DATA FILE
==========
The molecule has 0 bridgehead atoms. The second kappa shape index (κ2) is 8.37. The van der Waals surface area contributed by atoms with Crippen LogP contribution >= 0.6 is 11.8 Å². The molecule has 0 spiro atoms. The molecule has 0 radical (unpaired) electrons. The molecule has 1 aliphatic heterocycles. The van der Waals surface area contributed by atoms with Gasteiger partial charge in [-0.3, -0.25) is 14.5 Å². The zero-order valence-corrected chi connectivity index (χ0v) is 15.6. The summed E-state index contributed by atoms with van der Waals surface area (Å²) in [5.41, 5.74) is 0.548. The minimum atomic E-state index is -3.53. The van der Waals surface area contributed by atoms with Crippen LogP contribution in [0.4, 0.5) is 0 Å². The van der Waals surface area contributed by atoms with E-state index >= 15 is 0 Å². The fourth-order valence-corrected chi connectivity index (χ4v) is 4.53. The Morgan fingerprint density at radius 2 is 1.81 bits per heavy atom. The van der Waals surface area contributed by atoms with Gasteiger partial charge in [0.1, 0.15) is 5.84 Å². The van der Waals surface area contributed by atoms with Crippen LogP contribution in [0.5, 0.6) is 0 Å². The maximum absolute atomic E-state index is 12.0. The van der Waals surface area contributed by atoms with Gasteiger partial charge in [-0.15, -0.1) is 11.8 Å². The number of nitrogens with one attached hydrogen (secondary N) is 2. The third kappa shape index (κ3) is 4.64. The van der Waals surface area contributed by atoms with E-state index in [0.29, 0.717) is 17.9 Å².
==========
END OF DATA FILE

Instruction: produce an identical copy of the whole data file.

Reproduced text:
The molecule has 0 bridgehead atoms. The second kappa shape index (κ2) is 8.37. The van der Waals surface area contributed by atoms with Crippen LogP contribution >= 0.6 is 11.8 Å². The molecule has 0 spiro atoms. The molecule has 0 radical (unpaired) electrons. The molecule has 1 aliphatic heterocycles. The van der Waals surface area contributed by atoms with Gasteiger partial charge in [-0.3, -0.25) is 14.5 Å². The zero-order valence-corrected chi connectivity index (χ0v) is 15.6. The summed E-state index contributed by atoms with van der Waals surface area (Å²) in [5.41, 5.74) is 0.548. The minimum atomic E-state index is -3.53. The van der Waals surface area contributed by atoms with Crippen LogP contribution in [0.4, 0.5) is 0 Å². The van der Waals surface area contributed by atoms with E-state index >= 15 is 0 Å². The fourth-order valence-corrected chi connectivity index (χ4v) is 4.53. The Morgan fingerprint density at radius 2 is 1.81 bits per heavy atom. The van der Waals surface area contributed by atoms with Gasteiger partial charge in [0.1, 0.15) is 5.84 Å². The van der Waals surface area contributed by atoms with Crippen LogP contribution in [0.5, 0.6) is 0 Å². The maximum absolute atomic E-state index is 12.0. The van der Waals surface area contributed by atoms with Gasteiger partial charge in [-0.15, -0.1) is 11.8 Å². The number of nitrogens with one attached hydrogen (secondary N) is 2. The third kappa shape index (κ3) is 4.64. The van der Waals surface area contributed by atoms with E-state index in [0.29, 0.717) is 17.9 Å².